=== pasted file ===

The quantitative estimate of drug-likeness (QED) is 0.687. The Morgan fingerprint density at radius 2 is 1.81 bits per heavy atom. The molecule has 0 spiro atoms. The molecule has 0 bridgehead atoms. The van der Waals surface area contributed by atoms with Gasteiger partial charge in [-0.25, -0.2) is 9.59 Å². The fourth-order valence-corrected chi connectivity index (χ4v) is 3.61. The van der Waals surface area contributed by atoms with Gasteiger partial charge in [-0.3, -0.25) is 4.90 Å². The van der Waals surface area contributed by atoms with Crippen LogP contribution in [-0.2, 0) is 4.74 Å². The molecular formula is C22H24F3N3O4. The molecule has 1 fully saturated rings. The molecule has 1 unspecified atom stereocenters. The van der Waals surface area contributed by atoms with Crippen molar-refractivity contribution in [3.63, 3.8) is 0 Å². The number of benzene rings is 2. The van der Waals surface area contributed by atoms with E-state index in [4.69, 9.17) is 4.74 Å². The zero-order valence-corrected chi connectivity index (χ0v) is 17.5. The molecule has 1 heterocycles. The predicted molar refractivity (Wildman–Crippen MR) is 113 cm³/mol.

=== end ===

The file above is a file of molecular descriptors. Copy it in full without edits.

The quantitative estimate of drug-likeness (QED) is 0.687. The Morgan fingerprint density at radius 2 is 1.81 bits per heavy atom. The molecule has 0 spiro atoms. The molecule has 0 bridgehead atoms. The van der Waals surface area contributed by atoms with Gasteiger partial charge in [-0.25, -0.2) is 9.59 Å². The fourth-order valence-corrected chi connectivity index (χ4v) is 3.61. The van der Waals surface area contributed by atoms with Gasteiger partial charge in [-0.3, -0.25) is 4.90 Å². The van der Waals surface area contributed by atoms with Crippen LogP contribution in [-0.2, 0) is 4.74 Å². The molecular formula is C22H24F3N3O4. The molecule has 1 fully saturated rings. The molecule has 1 unspecified atom stereocenters. The van der Waals surface area contributed by atoms with Crippen molar-refractivity contribution in [3.63, 3.8) is 0 Å². The number of benzene rings is 2. The van der Waals surface area contributed by atoms with E-state index in [4.69, 9.17) is 4.74 Å². The zero-order valence-corrected chi connectivity index (χ0v) is 17.5. The molecule has 1 heterocycles. The predicted molar refractivity (Wildman–Crippen MR) is 113 cm³/mol.